(the) famous singer/songwriter R. Kelly

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An on-the-spot reporter:
-- (...) but I'm being joined now by famous singer/songwriter R. Kelly. [who comes up to the reporter and starts singing]
(South Park)

Why in your opinion didn't he put the definite article before the underlined phrase? Thanks.

    Senior Member
    English - USA
    He certainly could have. My guess is -
    If the reporter had just used his name - ...joined now by R. Kelly - no article would be used.
    By not putting /the/ in front of the phrase, he is making it more a part of his name (who he is).


    Senior Member
    English - USA
    It is the adjective 'famous' that attracts the idea for an article of introduction.
    Otherwise, as Julian, just stated, It is a title - Mr. & Mrs., President, Dean, etc.


    Senior Member
    English - U.S.
    But it is still unusual and in most of the times you would use the article in contexts like this, am I right?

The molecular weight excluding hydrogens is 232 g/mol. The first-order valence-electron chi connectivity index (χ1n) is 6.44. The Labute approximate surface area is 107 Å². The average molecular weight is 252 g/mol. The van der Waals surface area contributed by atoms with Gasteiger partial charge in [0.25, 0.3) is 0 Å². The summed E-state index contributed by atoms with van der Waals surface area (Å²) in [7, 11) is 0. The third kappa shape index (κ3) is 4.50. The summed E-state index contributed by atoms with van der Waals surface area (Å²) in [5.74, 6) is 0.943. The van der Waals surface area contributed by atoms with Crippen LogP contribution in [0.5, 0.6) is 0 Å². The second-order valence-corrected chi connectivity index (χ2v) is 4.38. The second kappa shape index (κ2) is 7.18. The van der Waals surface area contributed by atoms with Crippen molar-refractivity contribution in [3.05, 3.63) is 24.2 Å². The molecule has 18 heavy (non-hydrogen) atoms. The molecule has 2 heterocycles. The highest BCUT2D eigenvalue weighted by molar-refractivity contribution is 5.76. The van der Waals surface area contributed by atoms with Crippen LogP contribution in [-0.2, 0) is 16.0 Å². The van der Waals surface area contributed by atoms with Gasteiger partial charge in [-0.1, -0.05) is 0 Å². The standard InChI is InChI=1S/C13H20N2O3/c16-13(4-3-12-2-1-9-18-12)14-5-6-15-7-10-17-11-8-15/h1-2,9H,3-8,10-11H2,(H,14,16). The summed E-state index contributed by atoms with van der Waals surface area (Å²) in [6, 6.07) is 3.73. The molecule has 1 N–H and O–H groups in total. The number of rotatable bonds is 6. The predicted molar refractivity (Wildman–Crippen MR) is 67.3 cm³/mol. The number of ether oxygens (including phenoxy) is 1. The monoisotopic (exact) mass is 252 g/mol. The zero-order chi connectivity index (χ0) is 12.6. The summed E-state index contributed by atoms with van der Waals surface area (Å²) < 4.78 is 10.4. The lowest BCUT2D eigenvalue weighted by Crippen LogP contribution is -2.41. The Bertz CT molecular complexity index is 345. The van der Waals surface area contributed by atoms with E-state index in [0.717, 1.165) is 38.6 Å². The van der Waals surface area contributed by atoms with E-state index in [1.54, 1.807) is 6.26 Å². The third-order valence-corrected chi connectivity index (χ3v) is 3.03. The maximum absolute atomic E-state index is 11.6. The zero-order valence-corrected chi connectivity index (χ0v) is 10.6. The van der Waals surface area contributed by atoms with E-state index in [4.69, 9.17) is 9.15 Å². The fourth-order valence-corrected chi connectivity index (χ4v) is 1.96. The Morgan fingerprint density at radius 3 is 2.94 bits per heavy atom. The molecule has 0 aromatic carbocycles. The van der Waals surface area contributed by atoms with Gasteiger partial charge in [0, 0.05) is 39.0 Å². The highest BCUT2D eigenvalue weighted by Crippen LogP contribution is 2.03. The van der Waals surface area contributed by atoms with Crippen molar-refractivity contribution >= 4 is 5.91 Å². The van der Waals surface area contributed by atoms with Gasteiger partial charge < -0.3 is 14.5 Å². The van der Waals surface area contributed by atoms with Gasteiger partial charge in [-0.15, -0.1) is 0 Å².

I think this form without "the" is very, very common. My guess is that it's more common. Context would be the final determiner.


    Senior Member
    English, U.S.
    In what context would the with-the-article option be more likely?:)
    That's an easy question for me: any non-journalistic context.
    The practice of making a "title" out of someone's occupation, I'm pretty sure, was a journalistic invention, maybe a way to save "ink" in newspapers.
    It saves you from saying "I'm being joined by R. Kelly. Kelly is a famous singer/songwriter."
    I'm not surprised that your example is spoken by a reporter.
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